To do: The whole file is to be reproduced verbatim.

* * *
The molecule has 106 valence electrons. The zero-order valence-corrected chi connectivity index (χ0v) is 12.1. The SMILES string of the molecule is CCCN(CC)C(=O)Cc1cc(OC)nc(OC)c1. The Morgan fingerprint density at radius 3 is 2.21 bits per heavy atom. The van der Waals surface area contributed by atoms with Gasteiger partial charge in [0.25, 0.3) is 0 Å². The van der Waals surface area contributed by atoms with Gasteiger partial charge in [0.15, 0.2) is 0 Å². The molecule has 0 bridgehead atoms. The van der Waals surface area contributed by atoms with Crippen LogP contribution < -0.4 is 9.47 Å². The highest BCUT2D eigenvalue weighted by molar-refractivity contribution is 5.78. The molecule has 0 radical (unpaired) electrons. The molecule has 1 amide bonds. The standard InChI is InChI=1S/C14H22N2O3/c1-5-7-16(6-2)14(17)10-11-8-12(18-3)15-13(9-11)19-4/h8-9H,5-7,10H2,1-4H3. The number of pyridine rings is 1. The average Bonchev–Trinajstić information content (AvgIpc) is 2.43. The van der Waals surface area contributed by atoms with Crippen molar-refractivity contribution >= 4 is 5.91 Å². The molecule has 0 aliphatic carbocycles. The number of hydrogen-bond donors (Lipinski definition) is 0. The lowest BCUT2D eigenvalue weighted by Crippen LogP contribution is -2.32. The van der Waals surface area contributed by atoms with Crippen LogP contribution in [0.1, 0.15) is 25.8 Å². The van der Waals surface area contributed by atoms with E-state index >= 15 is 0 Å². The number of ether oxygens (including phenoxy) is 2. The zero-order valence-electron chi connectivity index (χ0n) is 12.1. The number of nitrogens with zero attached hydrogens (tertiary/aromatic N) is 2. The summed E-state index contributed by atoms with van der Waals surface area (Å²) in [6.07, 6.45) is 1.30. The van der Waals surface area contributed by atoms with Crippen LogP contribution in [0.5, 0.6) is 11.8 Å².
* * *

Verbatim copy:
The molecule has 106 valence electrons. The zero-order valence-corrected chi connectivity index (χ0v) is 12.1. The SMILES string of the molecule is CCCN(CC)C(=O)Cc1cc(OC)nc(OC)c1. The Morgan fingerprint density at radius 3 is 2.21 bits per heavy atom. The van der Waals surface area contributed by atoms with Gasteiger partial charge in [0.25, 0.3) is 0 Å². The van der Waals surface area contributed by atoms with Gasteiger partial charge in [0.15, 0.2) is 0 Å². The molecule has 0 bridgehead atoms. The van der Waals surface area contributed by atoms with Crippen LogP contribution < -0.4 is 9.47 Å². The highest BCUT2D eigenvalue weighted by molar-refractivity contribution is 5.78. The molecule has 0 radical (unpaired) electrons. The molecule has 1 amide bonds. The standard InChI is InChI=1S/C14H22N2O3/c1-5-7-16(6-2)14(17)10-11-8-12(18-3)15-13(9-11)19-4/h8-9H,5-7,10H2,1-4H3. The number of pyridine rings is 1. The average Bonchev–Trinajstić information content (AvgIpc) is 2.43. The van der Waals surface area contributed by atoms with Crippen molar-refractivity contribution >= 4 is 5.91 Å². The molecule has 0 aliphatic carbocycles. The number of hydrogen-bond donors (Lipinski definition) is 0. The lowest BCUT2D eigenvalue weighted by Crippen LogP contribution is -2.32. The van der Waals surface area contributed by atoms with Crippen LogP contribution in [0.1, 0.15) is 25.8 Å². The van der Waals surface area contributed by atoms with E-state index >= 15 is 0 Å². The number of ether oxygens (including phenoxy) is 2. The zero-order valence-electron chi connectivity index (χ0n) is 12.1. The number of nitrogens with zero attached hydrogens (tertiary/aromatic N) is 2. The summed E-state index contributed by atoms with van der Waals surface area (Å²) in [6.07, 6.45) is 1.30. The van der Waals surface area contributed by atoms with Crippen LogP contribution in [0.5, 0.6) is 11.8 Å².